I would start with the general aspect of what is around me—the classroom. Every day, my students come in to the same four, white brick walls. Why not have them come in to the same four, white brick walls with growth mindset visuals, quotes, and phrases? Every now and then, a student is day-dreaming or wandering around to see what is more interesting than what you have to say about whatever your teaching. Let’s have them day-dream about growth mindset…

Next, I would incorporate a growth mindset lesson for that day or week. For younger students, such as my first graders, I would use Class Dojo’s Big Ideas series of growth mindset videos found here. I personally love watching them myself, so I don’t think there would be a problem with using them with older students as well. MindsetKit provides free mini lessons on teaching a growth mindset to students. These lessons include dialogue for what to say to students and videos for them to watch. For more resources on how to teach a growth mindset, you can visit this link from Edutopia.

“Yet,” a three-letter word, is a very strong and powerful word to use when incorporating a growth mindset within your classroom and your students. At the beginning of the 2016-2017 school year, I was faced with a new student that had come directly from a Spanish-speaking country. Because of her age, she started out in second grade. After much testing, it was determined that she would have to move down a grade level. That’s how she ended up with me. Well, I also performed much testing, one of which was determining whether she knew the Spanish alphabet. Upon arriving on an unknown letter, she said, “I don’t know that letter.” As I reflect, my biggest mistake was not adding the word “yet” to her statement. See how that would have made a huge impact on her way of thinking?

Dialogue, such as the word “yet” in your speech, is an important aspect of incorporating a growth mindset. Giving praise is another aspect which you have to be careful with. Instead of saying “Great job!” or “You’re so smart,” I would try saying, “I like how you used lots of strategies to help you solve that problem” or “I see that you used a lot of color to show…”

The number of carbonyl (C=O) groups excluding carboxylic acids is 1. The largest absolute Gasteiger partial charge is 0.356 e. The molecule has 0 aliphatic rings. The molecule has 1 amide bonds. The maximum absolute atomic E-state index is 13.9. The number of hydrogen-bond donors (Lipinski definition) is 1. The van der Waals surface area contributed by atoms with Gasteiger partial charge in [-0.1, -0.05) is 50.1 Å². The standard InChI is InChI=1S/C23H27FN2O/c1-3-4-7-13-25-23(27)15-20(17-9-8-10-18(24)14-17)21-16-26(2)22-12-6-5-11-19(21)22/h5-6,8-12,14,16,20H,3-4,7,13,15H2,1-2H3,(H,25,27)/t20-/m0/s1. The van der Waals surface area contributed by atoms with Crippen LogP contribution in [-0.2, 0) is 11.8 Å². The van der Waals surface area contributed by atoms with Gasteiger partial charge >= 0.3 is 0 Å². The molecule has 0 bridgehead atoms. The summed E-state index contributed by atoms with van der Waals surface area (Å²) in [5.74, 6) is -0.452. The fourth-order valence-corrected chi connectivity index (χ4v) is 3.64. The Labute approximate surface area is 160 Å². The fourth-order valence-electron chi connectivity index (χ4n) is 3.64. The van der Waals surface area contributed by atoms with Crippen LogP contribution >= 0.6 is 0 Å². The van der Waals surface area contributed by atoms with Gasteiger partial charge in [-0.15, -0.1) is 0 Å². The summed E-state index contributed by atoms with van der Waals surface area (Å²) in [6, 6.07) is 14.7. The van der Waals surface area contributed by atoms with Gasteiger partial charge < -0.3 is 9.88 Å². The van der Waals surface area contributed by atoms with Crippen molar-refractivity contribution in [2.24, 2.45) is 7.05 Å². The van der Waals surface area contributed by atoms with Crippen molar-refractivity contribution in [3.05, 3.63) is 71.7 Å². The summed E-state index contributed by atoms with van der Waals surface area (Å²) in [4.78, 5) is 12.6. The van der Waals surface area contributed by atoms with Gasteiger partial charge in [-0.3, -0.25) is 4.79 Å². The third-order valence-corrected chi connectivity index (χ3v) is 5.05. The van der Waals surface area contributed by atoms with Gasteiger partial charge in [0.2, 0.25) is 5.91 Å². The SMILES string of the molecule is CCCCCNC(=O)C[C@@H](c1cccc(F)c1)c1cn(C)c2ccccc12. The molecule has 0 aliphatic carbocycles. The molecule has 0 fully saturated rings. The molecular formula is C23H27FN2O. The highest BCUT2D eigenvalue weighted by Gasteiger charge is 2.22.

But! The most important aspect of incorporating a growth mindset within your classroom and your students is being consistent! Always, always, always use a growth mindset décor, curriculum, and language-and do not stray from that.

I’ll leave you with one of my favorites from Dweck’s book Mindset: The New Psychology of Success:

“If people believe their qualities are fixed, and they have shown themselves to be smart or talented, why do they have to keep proving it? After all, when the prince proved his bravery, he and the princess lived happily ever after. He didn’t have to go out and slay a dragon every day. Why don’t people with the fixed mindset prove themselves and then live happily ever after?” (2008, p. 45).


Dweck, Carol S. (2008) Mindset: The New Psychology of Success. Unites States: Ballantine Books.

Dweck, Carol. (2010). How can you change from a fixed mindset to a growth mindset? Mindset. Retrieved from


2 thoughts on “Creating, Developing, and Maintaining a Growth Mindset

  1. Pingback: Creating a Significant Learning Environment – Lifelong Learning in a Changing World

  2. Pingback: Tools for Creating a Significant Learning Environment – Lifelong Learning in a Changing World